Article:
The exact relationship between past coerced debt and victims' future payment tendencies is an empirical question that will require further research, (287) but it is still useful to think through some of the plausible scenarios now. In situations in which the victim was not aware of the coerced debt, the payment history (or lack thereof) will be entirely attributable to the abuser. In circumstances in which the victim knew of the debt but incurred it under duress, her ability to make payments could easily be compromised anal thus not reflect her payment tendencies under noncoercive conditions. Even when the victim is able to make payments without interference, one can imagine that she might prioritize "her" debts over those generated by the abuser.
The above points examine the predictive potential of past coerced debt on the payment of future voluntary debt, but my proposal also implicates questions about the effect of past coerced debt on the likelihood of future coerced debt, generated either by the current abuser or a future abusive partner. In the case of the current abuser, the primary argument would be that victims of domestic violence may return to the abuser multiple times before leaving for good. (288) This would give the abuser additional opportunities to incur coerced debt in the victim's name. However, in order to access the coerced debt-blocking remedy, a victim must be in the process of divorcing her abuser, a step that is indicative of a permanent break in the relationship. There are never any guarantees that a given relationship-abusive or not--is fully terminated, but divorce is a generally accepted end point. In addition, a divorce may represent a victim's best chance of establishing herself as an independent financial unit. (289) Though there may be plausible concerns that even a former abusive partner could generate coerced debt, for example, by applying pressure via stalking or by using personal identification information acquired during marriage, the policy considerations discussed below still militate in favor of blocking coerced debt.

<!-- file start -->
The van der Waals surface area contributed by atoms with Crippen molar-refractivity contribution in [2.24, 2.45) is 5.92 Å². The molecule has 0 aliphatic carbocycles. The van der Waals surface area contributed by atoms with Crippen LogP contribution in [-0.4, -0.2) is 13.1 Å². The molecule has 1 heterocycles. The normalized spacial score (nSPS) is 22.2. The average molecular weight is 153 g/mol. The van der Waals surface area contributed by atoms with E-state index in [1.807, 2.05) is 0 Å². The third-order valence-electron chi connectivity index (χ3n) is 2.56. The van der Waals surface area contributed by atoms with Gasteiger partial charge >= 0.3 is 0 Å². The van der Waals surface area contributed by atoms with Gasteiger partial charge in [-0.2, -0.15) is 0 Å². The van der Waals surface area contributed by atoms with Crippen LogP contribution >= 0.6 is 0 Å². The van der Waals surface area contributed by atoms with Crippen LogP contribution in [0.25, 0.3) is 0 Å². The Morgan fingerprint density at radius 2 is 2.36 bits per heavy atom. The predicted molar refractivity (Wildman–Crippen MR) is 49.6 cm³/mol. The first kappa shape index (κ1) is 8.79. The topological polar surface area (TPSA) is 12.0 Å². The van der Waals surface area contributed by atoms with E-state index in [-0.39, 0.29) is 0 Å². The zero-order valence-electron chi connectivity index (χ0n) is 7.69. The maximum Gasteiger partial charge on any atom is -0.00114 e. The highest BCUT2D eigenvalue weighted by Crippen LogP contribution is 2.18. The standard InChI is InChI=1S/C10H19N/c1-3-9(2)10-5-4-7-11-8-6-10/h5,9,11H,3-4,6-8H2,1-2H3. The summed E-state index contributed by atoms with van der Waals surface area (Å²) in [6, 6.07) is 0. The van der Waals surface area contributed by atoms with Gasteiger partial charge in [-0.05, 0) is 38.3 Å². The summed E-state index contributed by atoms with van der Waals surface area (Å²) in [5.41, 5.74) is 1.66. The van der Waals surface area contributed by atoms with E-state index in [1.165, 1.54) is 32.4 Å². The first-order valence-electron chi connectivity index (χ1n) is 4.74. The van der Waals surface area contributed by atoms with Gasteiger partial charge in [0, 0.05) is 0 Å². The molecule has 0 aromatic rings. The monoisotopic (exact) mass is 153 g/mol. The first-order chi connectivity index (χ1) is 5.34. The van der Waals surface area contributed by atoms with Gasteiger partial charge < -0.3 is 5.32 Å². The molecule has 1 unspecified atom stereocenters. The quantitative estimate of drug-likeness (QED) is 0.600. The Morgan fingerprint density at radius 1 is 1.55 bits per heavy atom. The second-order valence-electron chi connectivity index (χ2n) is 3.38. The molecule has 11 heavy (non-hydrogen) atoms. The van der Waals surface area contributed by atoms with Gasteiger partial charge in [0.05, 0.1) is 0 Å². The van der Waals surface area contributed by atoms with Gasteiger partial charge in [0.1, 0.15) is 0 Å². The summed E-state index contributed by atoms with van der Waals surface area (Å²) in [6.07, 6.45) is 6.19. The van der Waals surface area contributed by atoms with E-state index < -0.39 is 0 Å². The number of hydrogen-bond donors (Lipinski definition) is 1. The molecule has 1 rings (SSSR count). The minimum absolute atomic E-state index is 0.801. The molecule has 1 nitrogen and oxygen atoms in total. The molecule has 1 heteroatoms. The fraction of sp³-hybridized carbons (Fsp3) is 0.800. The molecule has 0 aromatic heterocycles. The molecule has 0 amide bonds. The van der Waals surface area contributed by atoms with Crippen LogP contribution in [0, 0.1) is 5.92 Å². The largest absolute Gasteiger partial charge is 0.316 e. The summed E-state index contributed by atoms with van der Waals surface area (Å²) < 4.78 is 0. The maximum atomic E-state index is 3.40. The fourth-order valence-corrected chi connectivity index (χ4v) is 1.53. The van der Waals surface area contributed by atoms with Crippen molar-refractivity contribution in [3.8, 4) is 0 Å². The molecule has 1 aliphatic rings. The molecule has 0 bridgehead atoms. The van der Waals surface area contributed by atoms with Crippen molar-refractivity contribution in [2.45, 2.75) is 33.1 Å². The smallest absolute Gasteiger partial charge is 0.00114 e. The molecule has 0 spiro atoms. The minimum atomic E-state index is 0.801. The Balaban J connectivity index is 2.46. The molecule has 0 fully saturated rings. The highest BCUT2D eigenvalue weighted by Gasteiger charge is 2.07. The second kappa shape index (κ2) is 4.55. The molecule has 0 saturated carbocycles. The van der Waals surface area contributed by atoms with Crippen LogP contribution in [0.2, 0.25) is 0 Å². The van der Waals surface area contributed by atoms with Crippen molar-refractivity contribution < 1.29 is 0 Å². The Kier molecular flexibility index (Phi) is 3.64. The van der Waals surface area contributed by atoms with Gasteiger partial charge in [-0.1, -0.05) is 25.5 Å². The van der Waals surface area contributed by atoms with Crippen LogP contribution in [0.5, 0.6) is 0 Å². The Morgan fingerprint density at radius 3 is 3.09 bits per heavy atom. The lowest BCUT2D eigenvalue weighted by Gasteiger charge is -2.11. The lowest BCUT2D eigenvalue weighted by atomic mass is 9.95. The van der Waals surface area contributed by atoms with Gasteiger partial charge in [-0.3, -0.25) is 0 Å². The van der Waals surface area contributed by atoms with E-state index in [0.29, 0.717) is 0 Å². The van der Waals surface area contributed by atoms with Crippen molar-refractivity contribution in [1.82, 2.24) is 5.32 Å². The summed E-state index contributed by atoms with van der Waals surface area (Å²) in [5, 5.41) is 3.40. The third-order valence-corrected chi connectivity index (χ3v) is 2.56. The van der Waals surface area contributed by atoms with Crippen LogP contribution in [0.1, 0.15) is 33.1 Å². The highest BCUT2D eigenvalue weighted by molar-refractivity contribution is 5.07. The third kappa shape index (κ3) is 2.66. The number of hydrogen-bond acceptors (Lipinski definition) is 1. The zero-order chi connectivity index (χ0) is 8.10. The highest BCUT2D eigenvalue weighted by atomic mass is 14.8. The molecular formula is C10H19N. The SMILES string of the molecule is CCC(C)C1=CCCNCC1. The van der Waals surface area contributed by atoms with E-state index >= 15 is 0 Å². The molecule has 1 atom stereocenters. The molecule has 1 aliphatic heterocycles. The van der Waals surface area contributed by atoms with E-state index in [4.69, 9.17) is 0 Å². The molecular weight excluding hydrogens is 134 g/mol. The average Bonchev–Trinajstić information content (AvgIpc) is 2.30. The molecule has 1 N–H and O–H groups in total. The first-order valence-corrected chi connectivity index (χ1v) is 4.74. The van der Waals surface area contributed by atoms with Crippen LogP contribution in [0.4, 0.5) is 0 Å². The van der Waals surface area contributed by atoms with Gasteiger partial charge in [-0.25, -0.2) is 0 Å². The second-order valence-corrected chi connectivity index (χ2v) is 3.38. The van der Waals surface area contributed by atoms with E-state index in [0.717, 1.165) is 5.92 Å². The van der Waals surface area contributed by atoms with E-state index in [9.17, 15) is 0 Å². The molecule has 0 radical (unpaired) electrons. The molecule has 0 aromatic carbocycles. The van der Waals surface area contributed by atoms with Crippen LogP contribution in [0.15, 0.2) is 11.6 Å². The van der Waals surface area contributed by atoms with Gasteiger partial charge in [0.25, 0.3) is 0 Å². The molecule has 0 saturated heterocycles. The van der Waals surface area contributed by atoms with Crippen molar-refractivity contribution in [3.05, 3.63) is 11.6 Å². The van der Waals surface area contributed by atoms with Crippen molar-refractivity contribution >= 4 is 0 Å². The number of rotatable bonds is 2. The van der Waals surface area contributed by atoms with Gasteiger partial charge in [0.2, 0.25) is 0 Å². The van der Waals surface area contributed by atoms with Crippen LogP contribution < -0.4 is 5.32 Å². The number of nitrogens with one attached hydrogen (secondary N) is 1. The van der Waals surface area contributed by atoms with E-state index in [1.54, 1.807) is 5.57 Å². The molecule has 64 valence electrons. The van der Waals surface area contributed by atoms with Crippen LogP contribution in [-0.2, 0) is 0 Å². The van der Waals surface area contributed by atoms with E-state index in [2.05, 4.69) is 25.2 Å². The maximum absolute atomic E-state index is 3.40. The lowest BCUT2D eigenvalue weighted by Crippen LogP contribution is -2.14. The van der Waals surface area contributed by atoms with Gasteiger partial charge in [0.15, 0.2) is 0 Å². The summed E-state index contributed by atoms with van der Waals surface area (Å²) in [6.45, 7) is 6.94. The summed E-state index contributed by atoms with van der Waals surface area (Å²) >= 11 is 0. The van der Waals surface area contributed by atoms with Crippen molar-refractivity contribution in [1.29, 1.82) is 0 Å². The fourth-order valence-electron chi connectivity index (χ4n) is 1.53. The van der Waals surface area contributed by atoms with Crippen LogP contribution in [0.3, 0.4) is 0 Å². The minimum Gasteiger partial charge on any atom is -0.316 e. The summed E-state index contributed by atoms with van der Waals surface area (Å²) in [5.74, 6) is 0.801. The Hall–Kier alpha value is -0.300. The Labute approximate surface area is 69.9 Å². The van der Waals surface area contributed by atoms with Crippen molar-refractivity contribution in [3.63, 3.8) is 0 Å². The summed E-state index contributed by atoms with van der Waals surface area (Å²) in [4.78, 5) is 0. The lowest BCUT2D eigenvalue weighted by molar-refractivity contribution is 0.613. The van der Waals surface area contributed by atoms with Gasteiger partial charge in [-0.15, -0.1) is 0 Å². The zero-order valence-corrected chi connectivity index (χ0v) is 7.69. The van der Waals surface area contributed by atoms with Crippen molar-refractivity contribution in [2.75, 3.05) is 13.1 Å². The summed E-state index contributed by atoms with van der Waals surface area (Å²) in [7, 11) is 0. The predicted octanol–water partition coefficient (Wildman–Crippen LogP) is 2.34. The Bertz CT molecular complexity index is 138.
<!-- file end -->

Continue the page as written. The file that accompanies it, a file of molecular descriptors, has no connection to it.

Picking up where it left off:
With respect to concerns about potential future abusive partners, the vast majority of DV survivors are not repeat victims. The most recent, major national survey of domestic violence found that, among female respondents who had experienced domestic violente, 70.8% had had only one abusive partner over the course of their lifetimes. (290) Thus, fewer than 30% of DV survivors are victimized by future partners. In comparison, the same study found that 35.6% of females in the general U.S. population had experienced domestic violence at some point during their lives. (291) Therefore, past domestic violence does not appear to be correlated with future domestic violence by new partners, and because my definition of coerced debt depends on a finding of domestic violence, past victims of coerced debt are equally unlikely to be future victims of coerced debt at the hands of a new partner.
Finally, even if there are some situations in which past coerced debt predicts future coerced debt, that does not necessarily mean that creditors should have access to this information. Federal law already prohibits credit discrimination on the basis of several classifications that would probably improve the predictive power of credit-scoring formulas, and DV status is a particularly important classification to protect. The ECOA prohibits many forms of credit discrimination. It was originally passed in 1974 to address an issue related to the topic of this Article, lending discrimination on the basis of gender and marital status. (292) The statute and its regulations have since been broadened to cover additional classifications such as race, religion, and age. (293)
Many of these characteristics are statistically significant in predicting creditworthiness. The regulations promulgated by the Federal Reserve state that even statistically sound formulas cannot be used if they negatively impact certain groups. For example, creditors may not include age as a variable if a credit-scoring formula has a negative impact on elderly consumers, but may use it if senior citizens are affected positively. (294) The regulations also specifically prohibit using aggregate statistics about child bearing in evaluating creditworthiness. (295) The modern reader may be startled to learn that questions regarding birth control were common on pre-ECOA loan applications, (296) but Dom a statistical perspective, this practice may have been surprisingly sound. Empirical bankruptcy research since that time has suggested that there may be a correlation between supporting children and financial distress. (297)
Even the very classification that motivated the original passage of the ECOA is not exempt. A contemporary study analyzed data Dom...